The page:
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Title: Biochemical and populational responses of an aquatic bioindicator species, Daphnia longispina, to a commercial formulation of a herbicide (Primextra (R) Gold TZ) and its active ingredient (S-metolachlor)
Author: Neves, M.
Castro, B. B.
Vidal, T.
Vieira, R.
Marques, J. C.
Coutinho, J. A. P.
Gonçalves, F.
Gonçalves, A. M. M.
Keywords: Herbicide
Daphnia longispina
Life history parameters
Fatty acid analysis
Multi-generational effects
Issue Date: 2015
Publisher: Elsevier
Abstract: tThe growing demand of human populations for food supplies has led to an increase in the use of syntheticproducts, mainly pesticides, which induce adverse effects not only to target organisms, but also to non-target biota of agroecosystems. Aquatic ecosystems in the proximity of agricultural areas are particularlyvulnerable to pesticides, which cause underperformance or extinction of non-target sensitive species.Once in the aquatic system, these chemicals can affect biological processes at multiple levels (molecular,individual, populational), causing ecosystem imbalance across multiple scales. In this study, the effectof a commercial formulation of a herbicide (Primextra® Gold TZ) and its main active ingredient (a.i.,S-metolachlor) was studied on a freshwater cladoceran species (Daphnia longispina), at different levels ofbiological organization and temporal scales. S-metolachlor is used in many herbicide formulations appliedin corn/maize cultures, which is a relevant culture worldwide. As a first step, the acute and chronic effectsof both commercial formulation and a.i. were quantified, and both formulations negatively affected thecladoceran’s survival and reproductive parameters (age at first reproduction, number of offspring andnumber of broods), as well as the population’s rate of increase. Whilst acute effects were comparable,the commercial formulation was slightly more toxic (EC50was two-times lower) than the a.i. in chronicexposures, being prejudicial to D. longispina populations above 4.0 mg/L of S-metolachlor. In a secondexperimental step, we focused on the potential multi-generational impacts of the exposure to the a.i.alone on biochemical (lipid biomarkers, namely fatty acids) and populational responses, because of therelevance of S-metolachlor as a biosynthesis inhibitor in many herbicidal formulations. The herbicidecaused a significant decrease in Daphnia fecundity (in the size of the 1st clutch), but no concomitantalterations were found in fatty acid profiles of mothers or offspring. More important, this experimentshowed that S-metolachlor did not cause effects in the subsequent generation, thus suggesting thatbiotic communities may recover after exposure to the xenobiotic.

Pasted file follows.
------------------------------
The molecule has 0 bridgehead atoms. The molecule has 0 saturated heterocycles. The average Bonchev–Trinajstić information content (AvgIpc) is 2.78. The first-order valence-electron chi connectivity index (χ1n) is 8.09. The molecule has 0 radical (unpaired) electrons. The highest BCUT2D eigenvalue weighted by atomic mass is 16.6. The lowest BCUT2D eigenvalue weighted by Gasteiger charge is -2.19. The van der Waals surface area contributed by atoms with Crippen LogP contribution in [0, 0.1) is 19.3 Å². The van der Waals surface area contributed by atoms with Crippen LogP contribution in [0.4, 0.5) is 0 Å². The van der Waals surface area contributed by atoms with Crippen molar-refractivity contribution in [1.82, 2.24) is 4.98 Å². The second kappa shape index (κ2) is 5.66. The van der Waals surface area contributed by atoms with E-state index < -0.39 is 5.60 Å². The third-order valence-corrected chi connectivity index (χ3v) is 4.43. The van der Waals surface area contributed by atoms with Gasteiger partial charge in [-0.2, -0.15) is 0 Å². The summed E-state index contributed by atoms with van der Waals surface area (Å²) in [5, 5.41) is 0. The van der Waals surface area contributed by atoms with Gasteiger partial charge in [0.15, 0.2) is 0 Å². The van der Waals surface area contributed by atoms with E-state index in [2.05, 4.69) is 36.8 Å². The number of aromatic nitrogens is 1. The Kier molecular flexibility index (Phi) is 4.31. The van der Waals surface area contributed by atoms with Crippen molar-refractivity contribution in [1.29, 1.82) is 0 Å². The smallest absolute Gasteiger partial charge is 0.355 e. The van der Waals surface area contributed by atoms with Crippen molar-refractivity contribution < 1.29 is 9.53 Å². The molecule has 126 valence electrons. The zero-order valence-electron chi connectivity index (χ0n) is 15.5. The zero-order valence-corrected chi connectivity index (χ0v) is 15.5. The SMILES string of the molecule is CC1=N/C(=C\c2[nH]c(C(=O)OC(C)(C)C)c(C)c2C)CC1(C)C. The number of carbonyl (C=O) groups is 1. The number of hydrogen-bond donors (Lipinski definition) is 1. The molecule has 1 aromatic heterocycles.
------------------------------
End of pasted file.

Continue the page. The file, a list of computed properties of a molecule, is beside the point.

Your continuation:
Peer review: yes
DOI: 10.1016/j.ecolind.2015.01.031
ISSN: 1470-160X
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